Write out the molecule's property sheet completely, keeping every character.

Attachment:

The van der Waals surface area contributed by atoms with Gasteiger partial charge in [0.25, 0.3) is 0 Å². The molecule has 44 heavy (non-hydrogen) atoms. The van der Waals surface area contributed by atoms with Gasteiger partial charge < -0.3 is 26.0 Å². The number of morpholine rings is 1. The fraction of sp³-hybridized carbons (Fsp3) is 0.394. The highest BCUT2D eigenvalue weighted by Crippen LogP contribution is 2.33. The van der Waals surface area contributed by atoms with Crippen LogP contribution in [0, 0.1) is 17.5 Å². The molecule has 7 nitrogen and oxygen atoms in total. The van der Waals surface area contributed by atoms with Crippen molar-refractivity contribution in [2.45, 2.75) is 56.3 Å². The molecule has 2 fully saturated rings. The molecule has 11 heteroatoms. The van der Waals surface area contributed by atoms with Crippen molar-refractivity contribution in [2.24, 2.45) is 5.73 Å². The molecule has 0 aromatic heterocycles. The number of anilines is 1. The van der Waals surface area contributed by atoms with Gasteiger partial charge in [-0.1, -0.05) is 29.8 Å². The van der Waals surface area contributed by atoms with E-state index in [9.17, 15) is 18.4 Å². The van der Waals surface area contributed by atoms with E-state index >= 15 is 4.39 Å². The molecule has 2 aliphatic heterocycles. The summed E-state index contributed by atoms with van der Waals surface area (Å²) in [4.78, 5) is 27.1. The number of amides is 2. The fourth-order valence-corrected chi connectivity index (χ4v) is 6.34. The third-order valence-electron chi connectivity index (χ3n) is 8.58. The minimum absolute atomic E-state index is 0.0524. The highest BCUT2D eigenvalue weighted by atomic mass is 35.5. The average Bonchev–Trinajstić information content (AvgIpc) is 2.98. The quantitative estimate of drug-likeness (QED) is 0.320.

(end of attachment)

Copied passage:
The van der Waals surface area contributed by atoms with Gasteiger partial charge in [0.25, 0.3) is 0 Å². The molecule has 44 heavy (non-hydrogen) atoms. The van der Waals surface area contributed by atoms with Gasteiger partial charge < -0.3 is 26.0 Å². The number of morpholine rings is 1. The fraction of sp³-hybridized carbons (Fsp3) is 0.394. The highest BCUT2D eigenvalue weighted by Crippen LogP contribution is 2.33. The van der Waals surface area contributed by atoms with Crippen LogP contribution in [0, 0.1) is 17.5 Å². The molecule has 7 nitrogen and oxygen atoms in total. The van der Waals surface area contributed by atoms with Crippen molar-refractivity contribution in [2.45, 2.75) is 56.3 Å². The molecule has 2 fully saturated rings. The molecule has 11 heteroatoms. The van der Waals surface area contributed by atoms with Crippen molar-refractivity contribution in [2.24, 2.45) is 5.73 Å². The molecule has 0 aromatic heterocycles. The number of anilines is 1. The van der Waals surface area contributed by atoms with Gasteiger partial charge in [-0.1, -0.05) is 29.8 Å². The van der Waals surface area contributed by atoms with E-state index in [9.17, 15) is 18.4 Å². The van der Waals surface area contributed by atoms with E-state index >= 15 is 4.39 Å². The molecule has 2 aliphatic heterocycles. The summed E-state index contributed by atoms with van der Waals surface area (Å²) in [4.78, 5) is 27.1. The number of amides is 2. The fourth-order valence-corrected chi connectivity index (χ4v) is 6.34. The third-order valence-electron chi connectivity index (χ3n) is 8.58. The minimum absolute atomic E-state index is 0.0524. The highest BCUT2D eigenvalue weighted by atomic mass is 35.5. The average Bonchev–Trinajstić information content (AvgIpc) is 2.98. The quantitative estimate of drug-likeness (QED) is 0.320.